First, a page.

Researcher Spotlight: Erin Sills

Erin Sills is the Edwin F. Conger Professor and Department Head of Forestry and Environmental Resources in the College of Natural Resources at NC State University. Sills researches markets and payments for non-timber forest benefits, forest-based livelihoods and economic development, and deforestation and land use in the tropics.

Sills is currently working on a National Science Foundation project “Connections between Water and Rural Production: Sociohydrological Systems on a Tropical Forest Frontier.” This project investigate show farmers adapt their production systems when they experience water variability, what adaptations they make, and whether these adaptations reduce income losses when droughts occur. The group focuses on the impacts of  “green water” (soil moisture) and “blue water” (surface/ground water) on farmer production and land-use. Sills and her fellow co-PIs and students also examine how the conversion of forests to pasture affects the regional climate and flows of water throughout the landscape. Improved understanding of these feedbacks will inform efforts by government agencies and civil society to help farmers respond to water scarcity and build more resilient livelihoods. Katrina Mullan, associate professor of economics at the University of Montana, is the Principal Investigator.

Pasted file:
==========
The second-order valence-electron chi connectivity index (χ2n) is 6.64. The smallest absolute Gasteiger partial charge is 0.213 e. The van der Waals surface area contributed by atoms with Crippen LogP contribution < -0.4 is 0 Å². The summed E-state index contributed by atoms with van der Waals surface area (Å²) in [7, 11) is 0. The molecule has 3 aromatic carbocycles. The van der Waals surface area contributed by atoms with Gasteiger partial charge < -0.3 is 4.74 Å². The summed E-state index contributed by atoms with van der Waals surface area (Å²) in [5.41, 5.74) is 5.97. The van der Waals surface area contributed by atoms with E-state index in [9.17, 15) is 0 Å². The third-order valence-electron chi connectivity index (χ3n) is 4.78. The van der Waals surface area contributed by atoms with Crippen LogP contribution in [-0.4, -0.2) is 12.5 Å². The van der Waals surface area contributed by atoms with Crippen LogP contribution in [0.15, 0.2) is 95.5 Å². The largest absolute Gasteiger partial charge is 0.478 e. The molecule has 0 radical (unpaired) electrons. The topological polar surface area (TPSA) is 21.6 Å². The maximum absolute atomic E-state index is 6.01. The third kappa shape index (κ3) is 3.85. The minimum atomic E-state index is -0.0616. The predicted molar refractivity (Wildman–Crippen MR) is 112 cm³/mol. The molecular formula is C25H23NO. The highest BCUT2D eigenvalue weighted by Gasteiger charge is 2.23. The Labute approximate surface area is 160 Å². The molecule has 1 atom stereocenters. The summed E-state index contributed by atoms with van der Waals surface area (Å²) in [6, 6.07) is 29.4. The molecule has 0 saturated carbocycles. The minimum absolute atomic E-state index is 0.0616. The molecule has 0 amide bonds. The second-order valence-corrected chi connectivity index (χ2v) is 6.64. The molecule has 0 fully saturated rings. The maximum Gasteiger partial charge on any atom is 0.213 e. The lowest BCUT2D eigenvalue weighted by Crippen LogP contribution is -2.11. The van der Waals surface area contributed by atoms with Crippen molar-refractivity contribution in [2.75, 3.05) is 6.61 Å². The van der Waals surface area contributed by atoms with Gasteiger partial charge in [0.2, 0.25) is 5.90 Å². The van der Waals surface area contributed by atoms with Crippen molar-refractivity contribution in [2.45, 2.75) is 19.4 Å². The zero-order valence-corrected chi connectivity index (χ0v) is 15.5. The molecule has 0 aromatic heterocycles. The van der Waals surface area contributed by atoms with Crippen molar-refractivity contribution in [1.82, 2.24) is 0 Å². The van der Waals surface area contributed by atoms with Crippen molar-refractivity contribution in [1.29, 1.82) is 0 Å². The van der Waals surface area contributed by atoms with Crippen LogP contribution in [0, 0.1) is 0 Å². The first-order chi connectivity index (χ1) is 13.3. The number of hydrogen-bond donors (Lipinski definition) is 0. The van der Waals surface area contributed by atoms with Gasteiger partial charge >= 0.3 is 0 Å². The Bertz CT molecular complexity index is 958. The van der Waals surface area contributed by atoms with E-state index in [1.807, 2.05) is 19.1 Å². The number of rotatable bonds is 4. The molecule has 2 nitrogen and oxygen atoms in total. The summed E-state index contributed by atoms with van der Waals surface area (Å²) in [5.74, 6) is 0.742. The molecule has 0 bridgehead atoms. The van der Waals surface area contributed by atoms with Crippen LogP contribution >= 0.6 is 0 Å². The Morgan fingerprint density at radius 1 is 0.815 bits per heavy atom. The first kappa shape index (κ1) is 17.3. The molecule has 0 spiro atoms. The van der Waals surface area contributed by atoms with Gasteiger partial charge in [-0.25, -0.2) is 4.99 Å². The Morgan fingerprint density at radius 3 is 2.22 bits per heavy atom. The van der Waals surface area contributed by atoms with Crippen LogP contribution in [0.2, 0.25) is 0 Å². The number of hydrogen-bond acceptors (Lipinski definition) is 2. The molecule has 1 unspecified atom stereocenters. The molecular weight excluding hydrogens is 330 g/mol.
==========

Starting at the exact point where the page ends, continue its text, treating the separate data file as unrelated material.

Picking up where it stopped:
Sills is also  conducting an impact assessment on energy poverty in southern Africa. The project, called “Energy Poverty PIRE in Southern Africa” (EPPSA) seeks to understand the impact of strategies to improve access to modern energy services in southern Africa. This complex problem requires an interdisciplinary team of engineers, economists, sociologists and other experts to propose solutions.

EPPSA will foster and maintain a network of academic, practitioner, and policy communities to fill critical gaps for mitigating energy poverty in Southern Africa. EPPSA will train over 70 postdoctoral, graduate and undergraduate researchers from disciplines as diverse as anthropology and engineering in interdisciplinary collaborative research in low resource international settings.

EPPSA is funded by the National Science Foundation Partnerships in International Research and Education (PIRE) Program. The EPPSA started January 2018 and will run for 5 years.

Erin Sills’ research contributes to coordinated efforts to improve living conditions and livelihoods in South America, southern Africa and beyond.